Los Angeles could well become the place where this new model of unionism gets its most extensive tryout. Should the City Council establish a municipal minimum wage higher than the state’s, more than half a million local workers will see their incomes rise. Some of the city councils in the county’s 80-plus other cities will doubtless match that standard, too, but many won’t. At that point, the L.A. labor movement — the most strategically savvy in the nation — could put initiatives on the 2016 presidential ballot to raise the municipal minimum in scores of L.A. County cities, and build an organization of thousands of nonunion workers to campaign for those measures. That organization could provide the nucleus for a union of low-wage workers — whether or not they have unions in their workplaces or contracts with their bosses — that this city, the capital of poverty-wage work, clearly needs.

Is such an organization possible? Sustainable? If it is, L.A.’s the place where it’s most likely to take root.
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Harold Meyerson is editor at large of the American Prospect and an op-ed columnist for the Washington Post. He wrote this for the Los Angeles Times.

Photo: Annette Bernhardt via Flickr

U.S. Drone Strikes Came Despite Yemen’s Hopes To Limit Them

By Adam Baron, McClatchy Foreign Staff

SANAA, Yemen — A series of U.S. government drone strikes in Yemen over recent days has brought into sharp relief divisions among the country’s rulers over how to rein in a program that they’ve long supported.

Only last week, a top Yemeni military official told McClatchy the government had placed the drone program “under review” in hopes of persuading the United States to limit strikes.

The most recent strikes — one Saturday morning in the central province of al-Bayda that hit a vehicle carrying more than a dozen suspected militants from al-Qaida in the Arabian Peninsula, another roughly 24 hours later in the reputed AQAP stronghold of al-Mahfad in the southern province of Abyan and a third Monday that killed three in Shabwah province — show that such a review has yet to limit the attacks.

Yemen’s government has long assented to the strikes — privately, in the case of former President Ali Abdullah Saleh, but openly under the country’s current leader, Abed Rabbo Mansour Hadi, who took power in February 2012.

But a rising number of civilian casualties, particularly the December bombing of a wedding party that left 15 dead, has unnerved some Yemeni officials.

“We’ve told the Americans that they’ve been going about things the wrong way,” the high-ranking Yemeni military official said last week, speaking only on the condition of anonymity because of the sensitivity of the topic. “When it comes to the current drone policy, there have been too many mistakes.”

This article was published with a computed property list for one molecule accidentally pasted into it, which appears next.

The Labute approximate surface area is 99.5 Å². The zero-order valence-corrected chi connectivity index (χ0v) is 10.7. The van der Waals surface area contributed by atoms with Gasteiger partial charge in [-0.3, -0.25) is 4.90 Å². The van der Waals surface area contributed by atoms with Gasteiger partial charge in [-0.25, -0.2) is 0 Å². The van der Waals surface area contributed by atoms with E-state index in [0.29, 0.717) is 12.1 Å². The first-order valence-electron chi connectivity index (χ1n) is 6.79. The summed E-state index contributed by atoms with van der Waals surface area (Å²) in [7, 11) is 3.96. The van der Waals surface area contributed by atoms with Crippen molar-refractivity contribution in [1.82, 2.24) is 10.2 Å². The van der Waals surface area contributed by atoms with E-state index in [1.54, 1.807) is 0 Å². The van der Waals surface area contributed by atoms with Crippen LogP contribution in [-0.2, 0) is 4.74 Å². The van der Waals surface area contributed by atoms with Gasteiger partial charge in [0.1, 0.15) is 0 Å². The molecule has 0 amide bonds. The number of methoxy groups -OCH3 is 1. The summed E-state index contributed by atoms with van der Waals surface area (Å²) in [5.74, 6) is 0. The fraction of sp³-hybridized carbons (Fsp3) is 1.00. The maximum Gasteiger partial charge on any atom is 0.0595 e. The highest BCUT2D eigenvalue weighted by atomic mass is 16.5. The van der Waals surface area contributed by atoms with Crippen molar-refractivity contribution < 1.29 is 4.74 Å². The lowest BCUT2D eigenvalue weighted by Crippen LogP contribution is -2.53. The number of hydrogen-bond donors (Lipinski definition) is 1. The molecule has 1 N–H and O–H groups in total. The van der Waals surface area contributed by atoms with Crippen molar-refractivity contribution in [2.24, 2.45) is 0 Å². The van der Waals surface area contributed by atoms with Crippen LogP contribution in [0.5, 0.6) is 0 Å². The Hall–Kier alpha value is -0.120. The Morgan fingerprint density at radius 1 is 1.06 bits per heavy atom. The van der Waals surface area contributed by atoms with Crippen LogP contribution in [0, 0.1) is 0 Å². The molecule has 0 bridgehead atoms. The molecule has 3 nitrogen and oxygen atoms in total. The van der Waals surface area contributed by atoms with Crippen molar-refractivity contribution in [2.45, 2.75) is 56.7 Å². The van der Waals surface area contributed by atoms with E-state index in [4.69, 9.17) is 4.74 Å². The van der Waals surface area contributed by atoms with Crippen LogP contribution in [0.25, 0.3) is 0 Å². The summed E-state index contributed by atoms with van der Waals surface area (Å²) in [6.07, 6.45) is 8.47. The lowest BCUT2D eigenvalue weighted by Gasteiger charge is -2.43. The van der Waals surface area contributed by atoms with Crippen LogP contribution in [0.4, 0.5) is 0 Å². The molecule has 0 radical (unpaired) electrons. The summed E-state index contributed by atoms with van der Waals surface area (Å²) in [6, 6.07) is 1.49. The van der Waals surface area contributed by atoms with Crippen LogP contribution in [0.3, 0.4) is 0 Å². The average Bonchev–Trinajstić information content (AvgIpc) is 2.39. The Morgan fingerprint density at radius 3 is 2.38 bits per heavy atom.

The first American drone strike in Yemen is thought to have occurred in November 2002, killing senior al-Qaida leader Qa’id Sinan al-Harithi and five other suspected militants, including American citizen Kemal Darwish. The strikes continued to occur sporadically until late 2011, when they increased. According to estimates published by the New America Foundation, a Washington-based research center, there were at least 47 U.S. drone strikes in Yemen in 2012, and at least 25 the following year.

The strikes have long been controversial here — many Yemenis view them as violating their nation’s sovereignty — and popular opposition has only grown in the two years since the start of Hadi’s presidency. While American and Yemeni officials have defended them as key tools in the battle against AQAP, their frequency has left many Yemenis aghast. Local political analysts and tribal leaders in the provinces where they occur most often argue that the telltale buzz that precedes them terrorizes the local population, spurring many to sympathize with al-Qaida.

Such sentiments have only heightened in the wake of a spate of civilian casualties. After the December attack on the wedding party, Yemen’s Parliament voted unanimously for the drone strikes to halt.

That’s prompted Yemeni officials to open discussions with their American counterparts on how to limit attacks, said the high-ranking official. Yemeni officials familiar with the discussions have told McClatchy that they hope things will lead to the strikes focusing on higher-level targets, while Yemen would increase operations by elite military units. Yemen is also hopeful that the U.S. will increase assistance to its under-equipped air force, the officials said.

Still, the three days of attacks show the fragility of such goals. Saturday morning’s strike, for example, accurately hit an AQAP vehicle, according to government statements. Unfortunately, three civilian laborers who happened by in a separate vehicle were also killed.

“It would have been the perfect strike,” said another Yemeni official briefed on security matters, speaking on the condition of anonymity. He said the militants targeted by the attack had long been under surveillance. “Those poor laborers (drove in) just after the bombs were dropped.”

AFP Photo/Saul Loeb